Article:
In 1993 the Japanese architect Shigeru Uchida designed three cube-like teahouses that were easy to assemble, dismantle, and move. The differences between the three boxes--each roughly 8 feet square and 7 feet high--lay in Uchida's treatment of the defining element of all Japanese structures: the lattice wall. According to Uchida, what distinguishes Japanese from Western building is the notion of kekkyu-- boundaries. These range in hierarchy from a painted line or a stone at a threshold to a solid fortress wall. In between these is the lattice, a perforated barrier through which a passerby may catch a glimpse of private acts. Among his three teahouses, Ji-an ("house of perception") is an elegant patchwork of square and vertical grids, Gyo-an ("house of memories") has slats intersecting in a tangle of triangles through which the night sky appears as through a dizzying mesh of stars, and So-an ("house of composition") features gridded wall with a vertical emphasis calmly alternating with walls composed purely o f squares. The interiors glow from the golden wood of which they are made. As the late literary and cultural critic Roland Barthes once wrote, "Wood...produces a world of objects easy on the eyes, already human by their substance, resistant but not brittle, constructible but not plastic." Though strikingly modern, Uchida's structures are redolent of what Barthes called "a more vegetal age."
This year, Uchida's teahouses are traveling to museums and design centers throughout Germany. Their curator is Georg Wawerla, a designer in Kiel, who worked with Uchida and the late Aldo Rossi on the Mochiko Hotel in Japan and now markets the teahouses through his own company, Studio 38. Why bring (and sell) teahouses to Germans? Wawerla's caravan of the wood structures is intended to focus German attention on what he calls "reductivism" (the vernacular form of minimalism) as a decorating principle, the only principle Wawerla finds intact in Germany's post-Bauhaus, post-World War II architecture and interiors.
When Dutch ships sailing from China and Japan first brought tea to Europe in 1610 social life, most indelibly in England, was transformed. The beverage revolutionized ceramic production throughout Europe by creating a demand for new pots and cups based on Asian export wares. But tea (first used by the Chinese in about the 8th century as medicine) failed to doctor Europe's essentially mundane concept of social intercourse, though commercial teahouses proliferated and the drink was elaborately served in aristocratic homes. According to Uchida, the great 16th-century tea master Rikyu intended the tea ceremony to lead the participants' minds unconsciously to "the realm of supernatural necessity. The principle of the tea ceremony is often said to be [that] one meets another only once in a lifetime. Therefore, one must do one's best to appreciate the meeting." Paraphrasing Rikyu, Uchida notes that tea cures one's thirst not just for liquid but also for soul, for relationship. And the building in which we slake the se thirsts is, like all traditional Japanese art--be it woodcut, calligraphic, or ceramic-a material cipher enclosing a silent emptiness at the center of things.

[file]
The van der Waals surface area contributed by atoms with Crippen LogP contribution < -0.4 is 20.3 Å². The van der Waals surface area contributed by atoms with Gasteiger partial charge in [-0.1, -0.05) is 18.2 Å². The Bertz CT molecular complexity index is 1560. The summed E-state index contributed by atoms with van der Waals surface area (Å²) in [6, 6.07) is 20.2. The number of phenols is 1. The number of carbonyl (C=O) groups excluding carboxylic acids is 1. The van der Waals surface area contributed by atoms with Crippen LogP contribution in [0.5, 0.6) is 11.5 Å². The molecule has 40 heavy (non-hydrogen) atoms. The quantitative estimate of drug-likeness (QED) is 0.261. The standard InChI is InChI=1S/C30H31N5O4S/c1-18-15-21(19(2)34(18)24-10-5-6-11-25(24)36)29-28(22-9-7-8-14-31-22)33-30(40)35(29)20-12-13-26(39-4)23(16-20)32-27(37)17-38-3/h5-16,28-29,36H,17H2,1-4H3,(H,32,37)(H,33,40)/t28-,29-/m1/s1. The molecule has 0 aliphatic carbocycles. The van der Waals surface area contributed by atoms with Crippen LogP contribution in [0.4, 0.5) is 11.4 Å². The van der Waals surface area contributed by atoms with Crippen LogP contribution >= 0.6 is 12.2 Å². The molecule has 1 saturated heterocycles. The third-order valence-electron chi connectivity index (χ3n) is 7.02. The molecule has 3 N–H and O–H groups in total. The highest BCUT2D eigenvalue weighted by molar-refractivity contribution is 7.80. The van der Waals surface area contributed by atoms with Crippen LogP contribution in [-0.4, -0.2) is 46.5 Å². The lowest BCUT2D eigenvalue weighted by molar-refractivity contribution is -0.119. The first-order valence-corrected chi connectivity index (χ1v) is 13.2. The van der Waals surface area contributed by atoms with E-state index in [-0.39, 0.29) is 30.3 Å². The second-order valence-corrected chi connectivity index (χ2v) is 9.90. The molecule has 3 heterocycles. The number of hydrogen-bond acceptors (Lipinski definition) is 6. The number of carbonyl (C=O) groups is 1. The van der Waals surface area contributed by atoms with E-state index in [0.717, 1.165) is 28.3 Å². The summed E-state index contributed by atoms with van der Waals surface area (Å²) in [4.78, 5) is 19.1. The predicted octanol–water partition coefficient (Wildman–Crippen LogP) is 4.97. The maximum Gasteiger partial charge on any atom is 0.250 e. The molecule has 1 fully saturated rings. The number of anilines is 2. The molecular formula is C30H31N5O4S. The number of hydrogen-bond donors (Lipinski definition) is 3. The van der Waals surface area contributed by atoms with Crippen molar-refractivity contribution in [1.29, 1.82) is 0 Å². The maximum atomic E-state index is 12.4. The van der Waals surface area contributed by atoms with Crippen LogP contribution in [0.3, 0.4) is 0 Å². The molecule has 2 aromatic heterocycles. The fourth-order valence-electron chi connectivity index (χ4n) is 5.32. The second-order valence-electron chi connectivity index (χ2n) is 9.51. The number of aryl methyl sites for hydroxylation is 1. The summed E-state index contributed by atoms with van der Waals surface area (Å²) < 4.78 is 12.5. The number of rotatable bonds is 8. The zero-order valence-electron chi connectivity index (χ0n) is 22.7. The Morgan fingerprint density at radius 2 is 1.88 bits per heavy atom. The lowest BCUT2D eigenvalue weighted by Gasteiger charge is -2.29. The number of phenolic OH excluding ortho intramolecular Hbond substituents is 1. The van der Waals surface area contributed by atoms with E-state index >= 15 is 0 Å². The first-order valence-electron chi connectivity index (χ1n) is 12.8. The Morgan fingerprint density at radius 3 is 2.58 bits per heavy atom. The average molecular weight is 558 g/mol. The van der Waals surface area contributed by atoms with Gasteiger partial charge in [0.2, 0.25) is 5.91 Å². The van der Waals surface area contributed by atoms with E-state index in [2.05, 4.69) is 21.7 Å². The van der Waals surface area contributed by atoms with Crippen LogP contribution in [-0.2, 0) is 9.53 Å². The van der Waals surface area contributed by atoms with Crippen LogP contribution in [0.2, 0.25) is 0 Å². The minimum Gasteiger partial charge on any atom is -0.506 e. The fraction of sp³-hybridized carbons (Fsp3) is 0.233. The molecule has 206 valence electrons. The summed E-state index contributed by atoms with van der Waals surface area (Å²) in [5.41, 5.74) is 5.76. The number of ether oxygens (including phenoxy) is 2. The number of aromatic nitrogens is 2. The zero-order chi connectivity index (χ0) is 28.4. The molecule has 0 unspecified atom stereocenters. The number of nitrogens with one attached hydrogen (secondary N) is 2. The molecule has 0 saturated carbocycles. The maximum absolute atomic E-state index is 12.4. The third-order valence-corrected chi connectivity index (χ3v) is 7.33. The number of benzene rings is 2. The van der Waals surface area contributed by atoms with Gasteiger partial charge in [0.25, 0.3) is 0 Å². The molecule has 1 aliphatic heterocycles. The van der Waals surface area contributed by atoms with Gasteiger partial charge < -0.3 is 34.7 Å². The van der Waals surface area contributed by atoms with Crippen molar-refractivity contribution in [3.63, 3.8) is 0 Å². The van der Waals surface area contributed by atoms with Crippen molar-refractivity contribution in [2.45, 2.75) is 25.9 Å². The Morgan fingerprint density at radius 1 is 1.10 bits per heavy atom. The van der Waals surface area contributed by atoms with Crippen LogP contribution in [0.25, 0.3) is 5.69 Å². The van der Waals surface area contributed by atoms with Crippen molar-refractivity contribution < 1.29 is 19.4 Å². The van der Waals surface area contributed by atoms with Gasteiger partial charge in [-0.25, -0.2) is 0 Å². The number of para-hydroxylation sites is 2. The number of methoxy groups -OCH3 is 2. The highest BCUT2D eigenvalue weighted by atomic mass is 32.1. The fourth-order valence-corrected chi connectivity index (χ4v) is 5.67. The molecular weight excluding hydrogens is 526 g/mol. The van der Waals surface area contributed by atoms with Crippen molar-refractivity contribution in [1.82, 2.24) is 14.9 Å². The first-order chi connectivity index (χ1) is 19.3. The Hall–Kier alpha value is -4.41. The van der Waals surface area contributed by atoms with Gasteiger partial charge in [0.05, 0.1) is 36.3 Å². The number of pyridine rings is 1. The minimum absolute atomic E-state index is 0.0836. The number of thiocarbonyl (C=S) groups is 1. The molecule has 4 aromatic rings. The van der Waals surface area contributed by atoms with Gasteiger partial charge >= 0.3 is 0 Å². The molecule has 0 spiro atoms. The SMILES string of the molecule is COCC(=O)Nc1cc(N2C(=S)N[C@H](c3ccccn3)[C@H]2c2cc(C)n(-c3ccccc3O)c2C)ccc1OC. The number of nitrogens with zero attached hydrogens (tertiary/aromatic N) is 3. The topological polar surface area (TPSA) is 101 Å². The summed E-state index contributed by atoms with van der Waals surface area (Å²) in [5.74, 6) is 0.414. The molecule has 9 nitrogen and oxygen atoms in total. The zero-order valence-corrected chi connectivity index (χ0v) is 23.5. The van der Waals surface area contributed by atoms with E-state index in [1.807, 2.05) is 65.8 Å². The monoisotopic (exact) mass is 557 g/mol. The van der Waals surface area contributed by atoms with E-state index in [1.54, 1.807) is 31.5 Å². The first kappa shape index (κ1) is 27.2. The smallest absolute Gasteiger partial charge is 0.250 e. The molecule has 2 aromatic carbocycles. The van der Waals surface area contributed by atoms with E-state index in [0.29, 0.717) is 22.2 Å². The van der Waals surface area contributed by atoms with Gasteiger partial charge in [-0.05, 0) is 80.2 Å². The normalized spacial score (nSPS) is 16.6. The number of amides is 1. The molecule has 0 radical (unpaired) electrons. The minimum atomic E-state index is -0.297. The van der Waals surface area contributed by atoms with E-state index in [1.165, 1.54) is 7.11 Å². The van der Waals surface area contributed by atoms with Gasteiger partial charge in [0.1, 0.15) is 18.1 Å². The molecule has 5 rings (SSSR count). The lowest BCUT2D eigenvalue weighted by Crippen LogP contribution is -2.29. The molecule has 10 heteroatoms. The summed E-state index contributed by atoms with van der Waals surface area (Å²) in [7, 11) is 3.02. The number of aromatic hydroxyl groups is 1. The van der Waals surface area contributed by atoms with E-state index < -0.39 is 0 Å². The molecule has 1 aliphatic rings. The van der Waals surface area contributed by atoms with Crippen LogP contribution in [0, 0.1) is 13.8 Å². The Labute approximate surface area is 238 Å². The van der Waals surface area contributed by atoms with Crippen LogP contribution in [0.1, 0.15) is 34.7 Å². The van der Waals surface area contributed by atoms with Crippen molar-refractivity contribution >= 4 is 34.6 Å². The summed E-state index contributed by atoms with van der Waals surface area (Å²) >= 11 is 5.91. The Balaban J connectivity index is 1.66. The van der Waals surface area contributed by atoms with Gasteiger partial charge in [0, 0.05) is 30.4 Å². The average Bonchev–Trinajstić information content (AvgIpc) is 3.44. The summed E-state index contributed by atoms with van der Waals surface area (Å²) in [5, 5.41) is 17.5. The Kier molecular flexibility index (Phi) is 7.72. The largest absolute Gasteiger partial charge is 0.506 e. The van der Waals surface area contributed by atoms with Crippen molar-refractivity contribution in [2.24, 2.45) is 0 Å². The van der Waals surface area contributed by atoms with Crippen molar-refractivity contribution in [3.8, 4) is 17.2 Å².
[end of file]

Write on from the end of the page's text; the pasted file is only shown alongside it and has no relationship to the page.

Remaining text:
Is the arrival of Uchida's teahouses in Germany simply one more instance of the kekkyu of nations, cultures, or styles being erased from the globe by the haste and superficiality of so much information? Georg Wawerla is too conscious of design history to accept that analysis; he relates Uchida's simple forms to the utopian worker housing created by the Expressionist architect Bruno Taut in the 1920s. Taut himself spent several years in Japan and published The Japanese House and Its Life (1937), which compared the Japanese wooden country domicile with its counterparts in Scandinavia, Germany, and Eastern Europe. Building was for Taut a primal, mystical occasion to redeem modern life, most famously embodied in his faceted glass pavilion for the Deutsche Werkbund exhibition 1914 in Cologne, an attempt, not unlike the Japanese lattice or shoji screen, to open up walls without entirely transgressing boundaries. A teahouse in Deutschland looks back not only to Meissen, but to German modernism's earliest impulse, t he first Bauhaus at Dessau, where Gropius's co-founder, the Swiss symbolist painter Johannes Itten, wore a monk's robe to teach color theory as a form of religion, in his case, theosophy. Meanwhile, the latticed and lanterned Glasgow tearooms designed by Charles Rennie Mackintosh (also a theosophist) had been introduced to German designers by the Berlin architect Hermann Muthesis in his 1904 book The English House. Under Walter Gropius and Laszlo Moholy-Nagy, Bauhaus ideology shifted from spirit to function, but not without a lingering perfume of the meeting between mysticism, craftsmanship, and faith in the humanistic possibilities of technology.
Wawerla notes that response to a short piece on the teahouses in Wallpaper magazine last year has been immense, resulting in orders (at roughly $16,000 per house) from "some very interesting people, many of them in the United States." He and Uchida want to set the exhibition in motion here. Since the average American now moves every three years, owners can pack up their sanctuaries along with the sofa and dining room set. But will those steely Miele built-ins bought so dear prove as mobile?